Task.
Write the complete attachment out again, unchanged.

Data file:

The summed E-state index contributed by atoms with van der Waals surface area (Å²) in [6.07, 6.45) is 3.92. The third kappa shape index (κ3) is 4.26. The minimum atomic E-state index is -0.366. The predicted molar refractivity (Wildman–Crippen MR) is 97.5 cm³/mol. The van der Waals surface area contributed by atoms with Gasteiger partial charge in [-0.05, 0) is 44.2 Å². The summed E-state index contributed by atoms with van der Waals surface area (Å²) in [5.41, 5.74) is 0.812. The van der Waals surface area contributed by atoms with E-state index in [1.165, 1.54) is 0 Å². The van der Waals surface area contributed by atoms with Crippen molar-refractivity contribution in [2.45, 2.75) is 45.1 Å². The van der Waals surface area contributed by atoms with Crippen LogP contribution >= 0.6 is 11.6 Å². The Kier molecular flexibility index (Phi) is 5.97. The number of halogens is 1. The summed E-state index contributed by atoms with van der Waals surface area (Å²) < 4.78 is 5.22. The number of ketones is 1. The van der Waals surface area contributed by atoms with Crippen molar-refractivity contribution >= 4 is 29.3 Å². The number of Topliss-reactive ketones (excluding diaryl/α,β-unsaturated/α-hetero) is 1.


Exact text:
The summed E-state index contributed by atoms with van der Waals surface area (Å²) in [6.07, 6.45) is 3.92. The third kappa shape index (κ3) is 4.26. The minimum atomic E-state index is -0.366. The predicted molar refractivity (Wildman–Crippen MR) is 97.5 cm³/mol. The van der Waals surface area contributed by atoms with Gasteiger partial charge in [-0.05, 0) is 44.2 Å². The summed E-state index contributed by atoms with van der Waals surface area (Å²) in [5.41, 5.74) is 0.812. The van der Waals surface area contributed by atoms with E-state index in [1.165, 1.54) is 0 Å². The van der Waals surface area contributed by atoms with Crippen molar-refractivity contribution in [2.45, 2.75) is 45.1 Å². The van der Waals surface area contributed by atoms with Crippen LogP contribution >= 0.6 is 11.6 Å². The Kier molecular flexibility index (Phi) is 5.97. The number of halogens is 1. The summed E-state index contributed by atoms with van der Waals surface area (Å²) < 4.78 is 5.22. The number of ketones is 1. The van der Waals surface area contributed by atoms with Crippen molar-refractivity contribution >= 4 is 29.3 Å². The number of Topliss-reactive ketones (excluding diaryl/α,β-unsaturated/α-hetero) is 1.